The qualitative study discussed in this blog (Shakespeare & Whieldon, 2017) is about the effect of participation in an inclusive singing group on mental health and well-being. By offering an opportunity to bring people from different mental health backgrounds in touch with each other, the us/them dichotomy can be challenged. Taking part in a singing group can have a powerful effect on mental health.

Leisure activities in general (Davies et al, 2016), music (Even, 2013) and the use of arts (Sapouna & Pamer, 2016) have been proven to be beneficial for well-being and mental health, and especially group singing (e.g. Clift et al, 2010; Clift & Morrison, 2011; De Souza Cateano et al, 2017; Sanal & Gorsev, 2014;  Tavormina et al, 2014). Choir singing is even more effective than other hobbies like team sports (Stewart & Lonsdale, 2016), swimming (Valentine & Evans, 2001), or solo singing (Valentine & Evans, 2001; Stewart & Lonsdale, 2016).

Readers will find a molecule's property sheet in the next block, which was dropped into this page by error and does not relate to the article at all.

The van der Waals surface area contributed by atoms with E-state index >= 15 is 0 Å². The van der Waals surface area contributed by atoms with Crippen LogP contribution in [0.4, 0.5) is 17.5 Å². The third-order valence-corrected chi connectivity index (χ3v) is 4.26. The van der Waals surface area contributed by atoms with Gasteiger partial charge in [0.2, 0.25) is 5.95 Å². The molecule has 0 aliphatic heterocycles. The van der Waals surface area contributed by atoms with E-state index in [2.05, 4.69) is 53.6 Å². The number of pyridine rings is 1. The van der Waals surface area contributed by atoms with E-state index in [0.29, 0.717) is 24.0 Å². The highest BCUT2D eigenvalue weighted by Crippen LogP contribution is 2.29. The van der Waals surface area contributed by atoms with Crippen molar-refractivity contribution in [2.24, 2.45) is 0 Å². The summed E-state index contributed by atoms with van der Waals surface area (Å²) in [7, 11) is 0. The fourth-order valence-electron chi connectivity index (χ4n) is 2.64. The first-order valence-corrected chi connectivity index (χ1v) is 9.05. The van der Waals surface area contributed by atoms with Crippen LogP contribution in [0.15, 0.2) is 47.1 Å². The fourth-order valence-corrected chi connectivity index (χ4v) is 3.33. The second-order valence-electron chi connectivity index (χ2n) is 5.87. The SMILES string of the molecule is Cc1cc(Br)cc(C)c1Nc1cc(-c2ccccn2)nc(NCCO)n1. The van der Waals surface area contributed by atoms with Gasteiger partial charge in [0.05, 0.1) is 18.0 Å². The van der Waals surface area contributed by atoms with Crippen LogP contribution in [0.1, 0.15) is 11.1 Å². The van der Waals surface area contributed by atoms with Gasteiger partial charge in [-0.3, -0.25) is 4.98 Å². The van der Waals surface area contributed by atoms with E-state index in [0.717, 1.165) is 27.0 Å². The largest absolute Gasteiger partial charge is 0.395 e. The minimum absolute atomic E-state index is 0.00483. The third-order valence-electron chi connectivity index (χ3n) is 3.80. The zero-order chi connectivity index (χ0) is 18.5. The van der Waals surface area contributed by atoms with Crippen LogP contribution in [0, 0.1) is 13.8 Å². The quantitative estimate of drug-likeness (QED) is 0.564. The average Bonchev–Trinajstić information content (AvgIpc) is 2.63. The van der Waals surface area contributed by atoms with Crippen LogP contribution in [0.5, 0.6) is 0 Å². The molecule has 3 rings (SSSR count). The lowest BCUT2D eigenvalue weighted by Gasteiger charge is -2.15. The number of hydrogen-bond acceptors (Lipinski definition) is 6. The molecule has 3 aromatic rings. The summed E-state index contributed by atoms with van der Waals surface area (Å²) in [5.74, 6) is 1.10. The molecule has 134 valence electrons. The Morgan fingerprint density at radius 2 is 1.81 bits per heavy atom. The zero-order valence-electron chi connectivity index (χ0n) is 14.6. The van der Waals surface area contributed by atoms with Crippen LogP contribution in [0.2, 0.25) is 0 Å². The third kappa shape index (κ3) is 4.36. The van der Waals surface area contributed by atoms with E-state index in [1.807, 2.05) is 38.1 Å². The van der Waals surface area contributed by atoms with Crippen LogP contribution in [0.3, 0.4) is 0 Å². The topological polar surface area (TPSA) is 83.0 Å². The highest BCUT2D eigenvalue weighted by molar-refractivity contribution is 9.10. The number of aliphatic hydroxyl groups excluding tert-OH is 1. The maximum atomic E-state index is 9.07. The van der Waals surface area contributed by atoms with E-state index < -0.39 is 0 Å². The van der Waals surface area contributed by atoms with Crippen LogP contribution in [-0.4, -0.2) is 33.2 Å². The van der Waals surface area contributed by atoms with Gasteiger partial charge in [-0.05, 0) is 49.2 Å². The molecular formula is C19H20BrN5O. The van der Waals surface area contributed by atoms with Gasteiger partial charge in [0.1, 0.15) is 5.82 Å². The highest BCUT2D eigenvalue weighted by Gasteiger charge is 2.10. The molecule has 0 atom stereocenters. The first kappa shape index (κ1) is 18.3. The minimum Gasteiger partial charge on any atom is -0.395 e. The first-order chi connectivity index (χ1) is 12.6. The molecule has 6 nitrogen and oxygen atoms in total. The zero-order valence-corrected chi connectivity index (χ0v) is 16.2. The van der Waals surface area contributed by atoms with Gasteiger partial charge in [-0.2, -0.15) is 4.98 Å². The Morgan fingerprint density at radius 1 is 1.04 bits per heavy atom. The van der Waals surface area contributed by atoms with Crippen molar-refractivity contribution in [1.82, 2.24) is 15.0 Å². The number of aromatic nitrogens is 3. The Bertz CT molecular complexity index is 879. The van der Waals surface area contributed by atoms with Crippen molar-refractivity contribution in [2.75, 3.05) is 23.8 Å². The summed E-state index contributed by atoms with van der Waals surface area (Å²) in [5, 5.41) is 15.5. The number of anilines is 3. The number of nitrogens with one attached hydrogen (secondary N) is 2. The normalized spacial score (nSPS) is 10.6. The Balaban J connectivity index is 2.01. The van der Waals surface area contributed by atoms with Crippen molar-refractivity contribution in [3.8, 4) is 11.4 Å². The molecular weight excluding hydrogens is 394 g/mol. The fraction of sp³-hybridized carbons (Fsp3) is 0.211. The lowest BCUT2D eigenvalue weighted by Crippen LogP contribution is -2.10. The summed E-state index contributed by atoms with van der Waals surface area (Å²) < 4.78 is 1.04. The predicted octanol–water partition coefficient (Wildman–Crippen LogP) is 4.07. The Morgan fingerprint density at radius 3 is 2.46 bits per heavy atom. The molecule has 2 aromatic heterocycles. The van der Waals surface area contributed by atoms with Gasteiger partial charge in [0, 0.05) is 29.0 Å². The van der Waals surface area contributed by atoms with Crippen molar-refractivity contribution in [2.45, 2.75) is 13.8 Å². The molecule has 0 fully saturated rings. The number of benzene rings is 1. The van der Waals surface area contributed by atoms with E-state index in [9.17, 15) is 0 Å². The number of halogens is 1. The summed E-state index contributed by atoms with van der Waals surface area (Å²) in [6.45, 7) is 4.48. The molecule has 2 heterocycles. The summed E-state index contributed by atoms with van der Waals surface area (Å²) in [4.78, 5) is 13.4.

Several theoretical rationales explain, when patched together, why group singing can be so beneficial. From a clinical psychology perspective, singing in a choir can be seen as a form of behavioural activation to improve low mood, exposure to reduce social anxiety, attentional bias modification to change patterns of rumination and worrying, cognitive training, and the mastery of new skills. The sense of concentration or absorption in an activity, called ‘flow’ (Csikszentmihályi, 1990), often occurs while singing, and is found to be related to social bonding (Keeler et al, 2015; Páez et al, 2015). A sense of flow goes together with improved well-being, heightened self-esteem (Robinson et al, 2012), higher levels of positive affect and lower levels of negative affect (Brom et al, 2014).